Dear Know it All – Being on the wrong side of offside

Welcome to yet another edition of ‘Dear Know it All'(or DKIA as my millions of readers like to call it). I’d like to take this opportunity to apologise to my millions of readers(have I mentioned them before?) for the slight delay(six months) in getting this edition out. So hold on, sit tight, and say goodbye to those pseudo-know-it-all hacks that you may have turned to in the interim.

Our first question comes from a cricket fan who finds himself lost in the football fever that has gripped the nation. Very current-affairs and all:

Dear Know-it-all,

I am an honest, god-fearing, hard-working and simple cricket fan. My life was going absolutely brilliantly – I was the life of every party with my abundant knowledge of cricket trivia. People were always in awe when I rattled off scintillating facts like the number of times Sachin Tendulkar has been out on 17, while playing with his collar up, in the second innings of a match, which started on the third Monday of a month. But off-late, things have changed. People don’t seem to be interested in listening to my detailed analysis of Sachin and Dhoni’s favourite nursery rhymes, and how they’ve applied the learnings from them to improve their cover-drives. All they want to talk about is football and some guy with cleanliness issues(messy, I believe he’s called) and Ronaldo(who seems to have made a comeback after fixing his tooth and having grown some hair – people have conveniently forgotten that Sehwag and Bhogle were the pioneers in that field). I decided to watch a game or two but I was extremely disappointed by what I saw. How can I ever get behind a game where mastery over off-side play is considered to be a bad thing? I am losing friends at a faster speed than Ravi Shastri’s tracer bullet and I’m very unhappy. Please help.

– feels like the perpetual thirdman in this cricket match called life

Dear feels like the perpetual thirdman etc. etc.,

This is an extremely serious epidemic that has plagued the cricket-buffs in the country. The ICC has sponsored a lot of research programs to find a permanent cure, but they’re no closer to one yet. One home-grown solution that seems to have worked in alleviating the associated stress for some people is to lock oneself inside a room for a month and watch that channel which shows Sachin making his Sharjah century, all day long. Chanting ‘Whadddaaplaaayaa’ in Tony Greig’s voice seems to bring relief too.

If you absolutely must go out and mingle with the football fanatics in this period, it is advisable to take proper precautions which include memorizing a few phrases:

‘Cricket has been become so commercial! Everything’s fixed!. That’s why I switched to watching a proper sport like football when I was 4.”

“Baichung Bhutia is not the only good player that India has produced, okay? There’s also that guy. You know who I’m talking about!”

“Brazil are favourites. But I wouldn’t discount Argentina,  Germany, Italy, Uruguay, Cameroon, Ghana(just list the names of all the teams that are still in the running). This world cup has been so unpredictable!”.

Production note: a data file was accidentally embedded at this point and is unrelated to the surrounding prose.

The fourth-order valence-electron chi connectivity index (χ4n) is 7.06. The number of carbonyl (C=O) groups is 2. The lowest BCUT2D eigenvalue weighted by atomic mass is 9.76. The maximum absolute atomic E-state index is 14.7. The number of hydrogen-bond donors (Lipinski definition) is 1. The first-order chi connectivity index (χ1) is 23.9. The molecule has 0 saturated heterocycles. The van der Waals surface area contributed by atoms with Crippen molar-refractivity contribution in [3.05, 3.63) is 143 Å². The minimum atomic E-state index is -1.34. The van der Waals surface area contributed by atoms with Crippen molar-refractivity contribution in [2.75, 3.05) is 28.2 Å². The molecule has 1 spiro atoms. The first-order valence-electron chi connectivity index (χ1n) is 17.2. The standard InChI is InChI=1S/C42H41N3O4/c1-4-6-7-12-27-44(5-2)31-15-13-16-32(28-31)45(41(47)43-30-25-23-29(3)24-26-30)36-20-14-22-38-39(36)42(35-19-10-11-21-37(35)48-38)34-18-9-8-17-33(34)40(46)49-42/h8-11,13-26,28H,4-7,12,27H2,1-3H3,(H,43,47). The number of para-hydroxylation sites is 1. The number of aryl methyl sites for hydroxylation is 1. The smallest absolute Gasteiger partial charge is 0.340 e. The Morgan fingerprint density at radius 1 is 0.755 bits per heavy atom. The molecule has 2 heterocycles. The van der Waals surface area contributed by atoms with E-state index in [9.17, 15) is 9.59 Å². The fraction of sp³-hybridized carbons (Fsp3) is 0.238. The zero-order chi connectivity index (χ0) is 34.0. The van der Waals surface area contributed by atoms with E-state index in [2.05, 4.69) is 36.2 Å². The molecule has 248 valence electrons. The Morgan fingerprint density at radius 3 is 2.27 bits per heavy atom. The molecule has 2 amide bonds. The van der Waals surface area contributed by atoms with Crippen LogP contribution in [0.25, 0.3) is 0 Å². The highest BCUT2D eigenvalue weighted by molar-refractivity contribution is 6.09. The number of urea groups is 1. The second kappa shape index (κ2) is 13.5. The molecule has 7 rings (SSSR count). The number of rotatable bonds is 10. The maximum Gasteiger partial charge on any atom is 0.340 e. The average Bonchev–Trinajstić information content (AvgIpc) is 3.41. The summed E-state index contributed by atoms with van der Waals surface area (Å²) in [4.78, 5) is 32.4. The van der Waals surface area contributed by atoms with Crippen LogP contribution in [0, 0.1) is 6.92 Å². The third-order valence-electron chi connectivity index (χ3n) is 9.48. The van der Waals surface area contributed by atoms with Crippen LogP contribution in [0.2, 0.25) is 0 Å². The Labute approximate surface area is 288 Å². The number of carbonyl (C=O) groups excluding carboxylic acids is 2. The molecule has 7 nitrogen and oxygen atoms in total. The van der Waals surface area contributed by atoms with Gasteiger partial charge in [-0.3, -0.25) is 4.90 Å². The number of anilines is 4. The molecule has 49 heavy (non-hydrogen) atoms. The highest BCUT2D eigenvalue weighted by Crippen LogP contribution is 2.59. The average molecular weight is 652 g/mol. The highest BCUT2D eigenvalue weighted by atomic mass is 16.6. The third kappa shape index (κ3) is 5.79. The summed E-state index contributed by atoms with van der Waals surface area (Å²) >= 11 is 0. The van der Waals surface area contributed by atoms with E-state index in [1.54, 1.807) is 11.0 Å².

If all else fails just scream the following every couple of minutes:

Is the referee blind??! That was clearly not off-side!”

And now for the most important tip of all – while bluffing your way through these conversations, it’s very important to remember that Manchester United is not playing in the World Cup. Many a reputation has been sunk that way.

You’re welcome.

 

Twenty20 Wins!

There you have it, the perfect cricket final that anyone (spectators, sponsors, the BCCI, Lalit Modi et al) could have asked for. And what a deserving victory it was! The Royals, the team that was written off by everyone before the tounament even began, sneaked the cup on the final delivery.

How did a seemingly ordinary team (on paper) pull it off, and so comprehensively at that? Was it Warne’s inspirational captaincy that did it? Was it the superb allround performances by Watson, Pathan and Tanvir (to name a few) that tilted the scale in their favour? Was it the fact that the youngsters of the team lived up to the confidence that was shown in them? Was it because Rajasthan had stumbled upon the perfect Twenty20 team combination? Were their cheerleader just better at their job than the others? Maybe it was all that, and a bit of luck on the way, that was the secret of their success.

The tournament helped to unearth some great new talent for the Indians and surprisingly, for the Australians too (remember Shaun Marsh?). It also succeeded in doing something unheard of in Indian cricket – it made domestic cricket profitable. The transfers/purchase of players will add an interesting dimension to the game. Although they could have come up with better couloured caps for the best. I mean, purple and orange? Really?

Now for the obvious question, what does this mean for the 50 overs game? It’s going to be very difficult to sit through 50 ‘slow’ overs after that! Maybe it’s time for Twenty20 to take its place. The fifty over game was created in seventies to make the game more ‘fun’, and it was instantly successful. For more than 38 years, the fifty over format has enthralled the cricket fans. But then along came some wiseguy who noted that nothing interesting really happened between the 15th and 40th overs. Yeah, that’s right, I’m talking about you! So maybe its time we just did away with those overs and embraced Twenty20 cricket as its successor. I for one see no point in there being two different versions of the smaller format, specially when one of them is so overwhelmingly more exciting than the other. What do you think?